Dubois has launched other projects on campus in recent years, including a hotel to open in spring 2021 and an academic building for the sciences, also targeted for 2021. But he won’t be there to see them completed.
Lisa and Philip Dubois are moving to Georgia to be closer to their nine-month-old twin grandsons. When he’s not playing with his new puppy, Bogey, or playing golf, he’ll consult within the UNC system. “I think once April 30 happened, the decision about when to retire just got much clearer in my head.” But, he says, “I needed to be here for this year of remembrance.”
“WELCOME HOME to our home,” Lisa says with a wide smile and a handshake. A gust of wind catches her blonde hair as another guest walks into the Bissell House.
The Duboises have lived in the home—named for the late Sara H. Bissell, a donor and member of the board of trustees who assisted with the interior design—since 2005, when Philip Dubois was named Chancellor Woodward’s successor. Woodward has been a mentor to Dubois for decades and continues to attend events at this house that he had built but never lived in.
Woodward is here on this October evening to celebrate the new dean of the College of Arts and Architecture, Brook Muller. I tell him I’m working on a story about Chancellor Dubois, and before I can finish my sentence, he rattles off compliments. “Oh! Phil has just done a marvelous job.” Woodward beams and glances toward the entryway. “They’re standing at the door greeting everyone, and when their guests leave, they’ll wish them a good night, too.”
Dubois talks with the families of Reed and Riley at least every other week. Together, they’re planning a remembrance concert with the Blumenthal Performing Arts Center and Charlotte Symphony on April 30, 2020, one year after both families lost a son. The ticketed event will include UNCC musicians, dancers, artists, and images of the students who were killed and injured. Christopher Warren-Green will conduct as university alumni sing some of Riley and Reed’s favorite songs, like “American Dream” by Switchfoot and “Mr. Blue Sky” by Electric Light Orchestra.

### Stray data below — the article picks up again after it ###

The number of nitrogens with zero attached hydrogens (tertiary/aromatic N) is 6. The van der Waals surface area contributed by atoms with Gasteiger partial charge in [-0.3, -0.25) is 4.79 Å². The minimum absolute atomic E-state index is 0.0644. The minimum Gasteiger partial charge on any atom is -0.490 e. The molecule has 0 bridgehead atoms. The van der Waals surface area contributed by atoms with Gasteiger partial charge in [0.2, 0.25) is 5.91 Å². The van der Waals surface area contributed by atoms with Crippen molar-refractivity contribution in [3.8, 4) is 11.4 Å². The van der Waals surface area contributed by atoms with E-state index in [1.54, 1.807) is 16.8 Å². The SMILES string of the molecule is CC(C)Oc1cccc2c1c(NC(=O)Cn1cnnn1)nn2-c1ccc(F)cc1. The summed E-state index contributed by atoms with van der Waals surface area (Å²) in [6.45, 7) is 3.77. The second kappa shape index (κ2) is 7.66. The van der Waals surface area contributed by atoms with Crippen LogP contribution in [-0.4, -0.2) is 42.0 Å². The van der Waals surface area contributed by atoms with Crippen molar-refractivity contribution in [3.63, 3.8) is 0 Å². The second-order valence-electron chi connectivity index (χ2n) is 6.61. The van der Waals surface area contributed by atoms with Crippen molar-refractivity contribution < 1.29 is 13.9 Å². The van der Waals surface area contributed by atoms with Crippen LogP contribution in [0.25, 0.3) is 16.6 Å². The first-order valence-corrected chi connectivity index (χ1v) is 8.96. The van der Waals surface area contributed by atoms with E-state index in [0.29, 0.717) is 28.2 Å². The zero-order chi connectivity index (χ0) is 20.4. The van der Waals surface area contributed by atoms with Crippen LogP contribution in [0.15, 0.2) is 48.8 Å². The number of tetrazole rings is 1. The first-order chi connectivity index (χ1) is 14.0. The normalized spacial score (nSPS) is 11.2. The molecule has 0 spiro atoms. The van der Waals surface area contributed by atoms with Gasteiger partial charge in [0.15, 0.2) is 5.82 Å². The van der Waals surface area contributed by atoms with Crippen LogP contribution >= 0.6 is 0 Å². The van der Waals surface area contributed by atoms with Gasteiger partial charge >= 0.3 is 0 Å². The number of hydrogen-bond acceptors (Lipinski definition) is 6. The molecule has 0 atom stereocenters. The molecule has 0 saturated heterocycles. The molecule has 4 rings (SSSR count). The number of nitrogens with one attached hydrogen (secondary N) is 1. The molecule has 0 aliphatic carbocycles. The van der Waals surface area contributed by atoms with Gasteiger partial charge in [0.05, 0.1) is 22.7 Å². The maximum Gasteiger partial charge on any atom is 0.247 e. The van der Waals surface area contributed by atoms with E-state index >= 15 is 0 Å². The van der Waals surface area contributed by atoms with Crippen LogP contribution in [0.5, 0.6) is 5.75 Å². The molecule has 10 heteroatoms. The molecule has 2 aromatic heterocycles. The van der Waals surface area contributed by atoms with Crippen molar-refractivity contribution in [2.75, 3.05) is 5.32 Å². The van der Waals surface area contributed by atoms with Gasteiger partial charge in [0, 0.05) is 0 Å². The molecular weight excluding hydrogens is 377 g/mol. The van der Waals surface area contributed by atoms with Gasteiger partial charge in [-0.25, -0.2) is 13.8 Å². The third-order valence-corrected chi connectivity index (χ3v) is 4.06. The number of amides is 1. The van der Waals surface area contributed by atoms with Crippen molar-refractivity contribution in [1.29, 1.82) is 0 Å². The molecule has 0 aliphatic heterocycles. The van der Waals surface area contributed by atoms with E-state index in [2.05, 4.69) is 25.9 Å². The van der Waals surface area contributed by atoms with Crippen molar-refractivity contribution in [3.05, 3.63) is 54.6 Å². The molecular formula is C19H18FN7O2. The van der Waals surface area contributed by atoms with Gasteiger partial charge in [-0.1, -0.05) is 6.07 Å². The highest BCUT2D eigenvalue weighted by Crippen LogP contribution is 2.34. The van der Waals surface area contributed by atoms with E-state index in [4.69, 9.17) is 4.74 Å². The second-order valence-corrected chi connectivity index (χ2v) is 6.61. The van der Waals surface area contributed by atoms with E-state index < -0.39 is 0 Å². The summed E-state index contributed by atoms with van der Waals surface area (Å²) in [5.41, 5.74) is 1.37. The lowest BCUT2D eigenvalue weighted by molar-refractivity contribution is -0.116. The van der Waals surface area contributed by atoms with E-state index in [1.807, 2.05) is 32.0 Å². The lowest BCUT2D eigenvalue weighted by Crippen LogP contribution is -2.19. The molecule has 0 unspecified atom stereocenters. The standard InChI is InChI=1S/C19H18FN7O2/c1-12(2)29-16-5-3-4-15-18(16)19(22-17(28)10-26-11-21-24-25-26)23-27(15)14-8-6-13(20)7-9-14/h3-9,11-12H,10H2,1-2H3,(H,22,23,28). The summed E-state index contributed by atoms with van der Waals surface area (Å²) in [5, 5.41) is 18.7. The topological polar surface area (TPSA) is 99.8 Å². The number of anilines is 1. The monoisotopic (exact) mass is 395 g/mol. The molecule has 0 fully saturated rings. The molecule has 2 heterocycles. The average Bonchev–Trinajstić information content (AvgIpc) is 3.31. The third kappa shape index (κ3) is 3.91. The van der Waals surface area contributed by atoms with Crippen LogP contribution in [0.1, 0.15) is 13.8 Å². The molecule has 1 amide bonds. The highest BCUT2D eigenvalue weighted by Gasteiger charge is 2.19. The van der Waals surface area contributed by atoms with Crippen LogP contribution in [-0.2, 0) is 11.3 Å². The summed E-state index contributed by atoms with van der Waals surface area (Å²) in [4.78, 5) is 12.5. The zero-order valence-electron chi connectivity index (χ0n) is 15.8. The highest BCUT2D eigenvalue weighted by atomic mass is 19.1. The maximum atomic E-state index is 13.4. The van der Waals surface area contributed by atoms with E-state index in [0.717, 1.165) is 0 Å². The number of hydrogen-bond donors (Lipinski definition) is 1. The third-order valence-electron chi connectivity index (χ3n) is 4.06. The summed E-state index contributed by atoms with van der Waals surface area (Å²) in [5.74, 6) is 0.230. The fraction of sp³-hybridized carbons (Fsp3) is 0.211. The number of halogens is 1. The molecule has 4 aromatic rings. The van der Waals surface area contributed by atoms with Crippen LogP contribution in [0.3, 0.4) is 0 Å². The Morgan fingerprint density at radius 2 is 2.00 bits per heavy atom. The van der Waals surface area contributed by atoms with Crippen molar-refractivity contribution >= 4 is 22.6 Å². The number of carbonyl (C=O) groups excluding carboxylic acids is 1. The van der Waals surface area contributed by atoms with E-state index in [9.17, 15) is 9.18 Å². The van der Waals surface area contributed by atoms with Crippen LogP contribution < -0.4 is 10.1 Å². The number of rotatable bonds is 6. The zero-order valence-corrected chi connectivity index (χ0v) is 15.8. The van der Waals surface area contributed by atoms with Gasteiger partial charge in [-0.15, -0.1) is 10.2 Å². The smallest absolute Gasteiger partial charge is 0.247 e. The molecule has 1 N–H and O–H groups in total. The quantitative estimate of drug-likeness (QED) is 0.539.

The start of this academic year was a little rocky, Dubois tells me. Thirty percent more students went to the counseling center in the first few weeks. “I think that was a little bit of pent-up anxiety about coming back,” he says. Around 160 students decided not to enroll after the April 30 shooting—May 1 is “decision day” for a majority of American colleges.
But even more did enroll, Dubois says, including the younger brother of Drew Pescaro, who survived a gunshot in his lower back: “Consider how brave those kids are, that they came back and then brought their younger brother with them.”
When Dubois walked into Halton Arena for the vigil on May 1, he expected a large crowd but was stunned when he saw the standing-room-only auditorium. “That was a powerful moment,” he says. “And we saw that replayed for many, many days.”
Around campus, makeshift memorials appeared. Students stood in semicircles with their heads bowed as the sun set. They placed candles, floral bouquets, and handwritten notes on the steps of Kennedy Hall and the brick pathway near the arena. Dubois and the campus archivist made sure those artifacts, and the countless other notes that arrived in the mail, were collected. “We made those available to the families after the commencement ceremony,” he says, “so they could see the response from the world.”
EMMA WAY is editor of this magazine.